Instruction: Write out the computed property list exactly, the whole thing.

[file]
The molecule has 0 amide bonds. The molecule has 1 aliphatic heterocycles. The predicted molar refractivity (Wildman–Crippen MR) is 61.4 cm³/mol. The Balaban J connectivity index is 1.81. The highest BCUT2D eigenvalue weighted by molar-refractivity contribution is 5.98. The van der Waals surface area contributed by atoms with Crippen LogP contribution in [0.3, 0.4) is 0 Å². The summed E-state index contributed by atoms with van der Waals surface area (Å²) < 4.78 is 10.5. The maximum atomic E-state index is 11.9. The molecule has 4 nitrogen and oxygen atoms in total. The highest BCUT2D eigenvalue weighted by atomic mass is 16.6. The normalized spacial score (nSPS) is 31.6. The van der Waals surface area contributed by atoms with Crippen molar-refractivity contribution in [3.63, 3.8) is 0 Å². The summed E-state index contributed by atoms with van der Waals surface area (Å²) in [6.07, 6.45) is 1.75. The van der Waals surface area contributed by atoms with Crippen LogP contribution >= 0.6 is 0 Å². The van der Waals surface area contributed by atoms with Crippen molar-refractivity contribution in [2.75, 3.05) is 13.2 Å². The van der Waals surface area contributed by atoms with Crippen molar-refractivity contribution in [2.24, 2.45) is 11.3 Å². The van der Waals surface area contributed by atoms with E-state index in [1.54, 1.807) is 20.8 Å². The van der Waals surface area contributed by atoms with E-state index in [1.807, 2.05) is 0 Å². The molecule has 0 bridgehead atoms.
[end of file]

The molecule has 0 amide bonds. The molecule has 1 aliphatic heterocycles. The predicted molar refractivity (Wildman–Crippen MR) is 61.4 cm³/mol. The Balaban J connectivity index is 1.81. The highest BCUT2D eigenvalue weighted by molar-refractivity contribution is 5.98. The van der Waals surface area contributed by atoms with Crippen LogP contribution in [0.3, 0.4) is 0 Å². The summed E-state index contributed by atoms with van der Waals surface area (Å²) < 4.78 is 10.5. The maximum atomic E-state index is 11.9. The molecule has 4 nitrogen and oxygen atoms in total. The highest BCUT2D eigenvalue weighted by atomic mass is 16.6. The normalized spacial score (nSPS) is 31.6. The van der Waals surface area contributed by atoms with Crippen molar-refractivity contribution in [3.63, 3.8) is 0 Å². The summed E-state index contributed by atoms with van der Waals surface area (Å²) in [6.07, 6.45) is 1.75. The van der Waals surface area contributed by atoms with Crippen LogP contribution >= 0.6 is 0 Å². The van der Waals surface area contributed by atoms with Crippen molar-refractivity contribution in [2.75, 3.05) is 13.2 Å². The van der Waals surface area contributed by atoms with Crippen molar-refractivity contribution in [2.24, 2.45) is 11.3 Å². The van der Waals surface area contributed by atoms with E-state index in [1.54, 1.807) is 20.8 Å². The van der Waals surface area contributed by atoms with E-state index in [1.807, 2.05) is 0 Å². The molecule has 0 bridgehead atoms.